Les Leques, the first place in the department of Var, is just one of those little places. A girl in beach pyjamas and a wide hat, one pink house and one the colour of stale mustard, a pine tree, and a splash of yellow sunshine, make up a sort of glyph which will stand for a hundred of these small resorts between here and Italy. Bandol is larger. It stands on a charming bay, almost landlocked, providing a harbour for many pleasure boats. If it is not so far south as it would have us think, it has certainly a southern look. I found here the first vigorous and sturdy palms I had seen since leaving the Cote Vermeille. A good effect has been achieved by varying them occasionally with less exotic growths such as are indigenous. This place is very definitely a resort, with many dress and perfume shops, where you can buy expensive sandals, parasol hats, and sunburn lotions. The women who own them, those who work in them, and half the female population of the place besides, wear trousers cotton, silk, or linen in the summer, serge or some such stuff in winter. It is a solemn thought that there are probably women on the Cote d'Azur who have not worn a skirt for years.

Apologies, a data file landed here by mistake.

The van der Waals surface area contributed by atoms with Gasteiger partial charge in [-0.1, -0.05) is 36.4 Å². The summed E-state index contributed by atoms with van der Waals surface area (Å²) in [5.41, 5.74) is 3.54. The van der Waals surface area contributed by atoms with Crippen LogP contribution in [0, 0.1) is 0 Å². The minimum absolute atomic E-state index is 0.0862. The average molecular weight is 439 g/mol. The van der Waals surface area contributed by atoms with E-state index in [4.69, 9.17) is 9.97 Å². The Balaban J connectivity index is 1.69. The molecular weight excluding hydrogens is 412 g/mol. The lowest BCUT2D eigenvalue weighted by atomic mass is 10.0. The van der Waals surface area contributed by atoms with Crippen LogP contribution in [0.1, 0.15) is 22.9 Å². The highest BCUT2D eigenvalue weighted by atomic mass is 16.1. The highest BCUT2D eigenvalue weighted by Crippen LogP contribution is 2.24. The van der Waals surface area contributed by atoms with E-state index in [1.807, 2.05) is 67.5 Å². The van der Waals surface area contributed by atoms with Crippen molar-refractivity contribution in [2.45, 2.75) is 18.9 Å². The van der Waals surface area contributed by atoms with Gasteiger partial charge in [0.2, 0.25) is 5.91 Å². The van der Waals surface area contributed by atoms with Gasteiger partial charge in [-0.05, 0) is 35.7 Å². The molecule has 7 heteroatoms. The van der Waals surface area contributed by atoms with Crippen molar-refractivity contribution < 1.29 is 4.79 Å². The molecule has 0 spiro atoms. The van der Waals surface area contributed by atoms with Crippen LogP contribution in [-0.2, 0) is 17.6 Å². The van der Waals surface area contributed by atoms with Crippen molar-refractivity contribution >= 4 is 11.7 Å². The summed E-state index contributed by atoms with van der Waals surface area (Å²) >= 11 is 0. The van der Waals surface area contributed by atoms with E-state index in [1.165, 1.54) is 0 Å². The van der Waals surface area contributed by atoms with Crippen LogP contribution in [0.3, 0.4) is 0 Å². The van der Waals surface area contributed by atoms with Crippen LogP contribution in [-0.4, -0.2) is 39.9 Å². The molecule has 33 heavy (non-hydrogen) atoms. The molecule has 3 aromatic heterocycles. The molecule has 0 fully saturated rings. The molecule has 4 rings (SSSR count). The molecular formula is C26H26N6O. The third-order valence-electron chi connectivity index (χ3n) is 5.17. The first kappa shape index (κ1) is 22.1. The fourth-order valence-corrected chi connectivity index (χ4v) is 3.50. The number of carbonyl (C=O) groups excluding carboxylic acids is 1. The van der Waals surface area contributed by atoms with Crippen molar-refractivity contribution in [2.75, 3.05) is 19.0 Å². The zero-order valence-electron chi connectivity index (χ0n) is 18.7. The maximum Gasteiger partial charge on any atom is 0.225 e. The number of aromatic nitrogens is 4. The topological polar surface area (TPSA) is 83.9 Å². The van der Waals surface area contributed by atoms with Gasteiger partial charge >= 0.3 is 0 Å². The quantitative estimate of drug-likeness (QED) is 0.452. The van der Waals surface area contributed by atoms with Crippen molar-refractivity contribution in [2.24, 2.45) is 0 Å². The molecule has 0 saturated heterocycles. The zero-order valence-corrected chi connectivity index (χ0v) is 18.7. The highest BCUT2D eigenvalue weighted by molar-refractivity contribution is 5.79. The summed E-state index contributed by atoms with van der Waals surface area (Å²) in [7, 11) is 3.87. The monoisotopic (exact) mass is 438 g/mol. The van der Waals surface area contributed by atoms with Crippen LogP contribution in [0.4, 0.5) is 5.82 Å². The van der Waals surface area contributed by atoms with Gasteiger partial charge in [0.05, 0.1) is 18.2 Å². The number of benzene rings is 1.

By these tokens Bandol sounds a vulgar place; and so it is. Its hotels, while not large or sumptuous like those of Cannes and Nice, are apt to run to radio and flashiness; its huge new Casino is tolerable in form but intolerable in colour, resembling decaying meat or an ill-made raspberry ice, and is poorly situated. Nevertheless, I can imagine that Bandol might be quite a good place in which to spend a certain rather foolish kind of holiday. After all, what do most people want from a holiday? Fresh air and sunshine, a little exercise, a certain amount of erotic stimulation? Bandol provides them. And these, if they are not very lofty demands, are very understandable and human ones. There is no need to feel offensively superior because people like to see girls in beach pyjamas. It is better than not liking to see girls at all. I have just been reading an article in which one of our most popular authors and professional intellectuals, who has made a very good thing out of his particular brand of peevish discontent and sentimental cynicism, complains that civilization has made Red Indians read Spicy Detective and hang up photographs of actresses in scanty clothing. Well, except perhaps on grounds of the strictest racial purity—Pocohontas in the nude would be better, I suppose—these seem to me to be very natural and healthy proceedings, to which only the querulousness of a disappointed voluptuary could take exception. This author fails to perceive that the real objection to civilization is not so much that it leads the almost illiterate to read Spicy Detective, as that it leads the almost literate to read him. Or rather, not that it leads them to read him—for he is often a very entertaining and stimulating writer—but that it leads them to read him uncritically, without remarking the occasional superficiality of his thought, the frequent vulgarity of his style, or the grave shortcomings of his heart and mind. Or one might put this criticism of the age in another way, and say that in no other would it have been possible for an author possessing the same great gifts to be guilty of the same transgressions.